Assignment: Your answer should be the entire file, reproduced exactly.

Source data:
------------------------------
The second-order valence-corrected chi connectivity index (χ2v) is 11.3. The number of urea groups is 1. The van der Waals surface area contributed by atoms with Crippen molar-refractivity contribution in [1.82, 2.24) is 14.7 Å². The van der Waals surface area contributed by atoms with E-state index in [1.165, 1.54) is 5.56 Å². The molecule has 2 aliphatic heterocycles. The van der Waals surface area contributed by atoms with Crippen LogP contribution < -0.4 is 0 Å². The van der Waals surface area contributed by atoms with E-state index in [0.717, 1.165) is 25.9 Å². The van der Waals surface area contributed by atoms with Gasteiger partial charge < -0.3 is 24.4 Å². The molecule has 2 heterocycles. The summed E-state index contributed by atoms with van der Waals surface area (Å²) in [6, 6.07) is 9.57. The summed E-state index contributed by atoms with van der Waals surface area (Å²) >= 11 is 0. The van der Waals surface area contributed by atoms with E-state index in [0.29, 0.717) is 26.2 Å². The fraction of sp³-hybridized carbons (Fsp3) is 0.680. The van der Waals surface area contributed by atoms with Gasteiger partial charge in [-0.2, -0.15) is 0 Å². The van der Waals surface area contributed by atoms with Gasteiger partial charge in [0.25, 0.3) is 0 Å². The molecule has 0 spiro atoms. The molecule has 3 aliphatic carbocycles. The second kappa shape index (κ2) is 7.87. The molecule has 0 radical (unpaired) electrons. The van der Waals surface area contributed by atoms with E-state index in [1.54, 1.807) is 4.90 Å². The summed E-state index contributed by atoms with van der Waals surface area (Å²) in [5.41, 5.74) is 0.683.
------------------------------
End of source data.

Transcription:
The second-order valence-corrected chi connectivity index (χ2v) is 11.3. The number of urea groups is 1. The van der Waals surface area contributed by atoms with Crippen molar-refractivity contribution in [1.82, 2.24) is 14.7 Å². The van der Waals surface area contributed by atoms with E-state index in [1.165, 1.54) is 5.56 Å². The molecule has 2 aliphatic heterocycles. The van der Waals surface area contributed by atoms with Crippen LogP contribution < -0.4 is 0 Å². The van der Waals surface area contributed by atoms with E-state index in [0.717, 1.165) is 25.9 Å². The van der Waals surface area contributed by atoms with Gasteiger partial charge < -0.3 is 24.4 Å². The molecule has 2 heterocycles. The summed E-state index contributed by atoms with van der Waals surface area (Å²) in [6, 6.07) is 9.57. The summed E-state index contributed by atoms with van der Waals surface area (Å²) >= 11 is 0. The van der Waals surface area contributed by atoms with E-state index in [0.29, 0.717) is 26.2 Å². The fraction of sp³-hybridized carbons (Fsp3) is 0.680. The van der Waals surface area contributed by atoms with Gasteiger partial charge in [-0.2, -0.15) is 0 Å². The van der Waals surface area contributed by atoms with Gasteiger partial charge in [0.25, 0.3) is 0 Å². The molecule has 0 spiro atoms. The molecule has 3 aliphatic carbocycles. The second kappa shape index (κ2) is 7.87. The molecule has 0 radical (unpaired) electrons. The van der Waals surface area contributed by atoms with E-state index in [1.54, 1.807) is 4.90 Å². The summed E-state index contributed by atoms with van der Waals surface area (Å²) in [5.41, 5.74) is 0.683.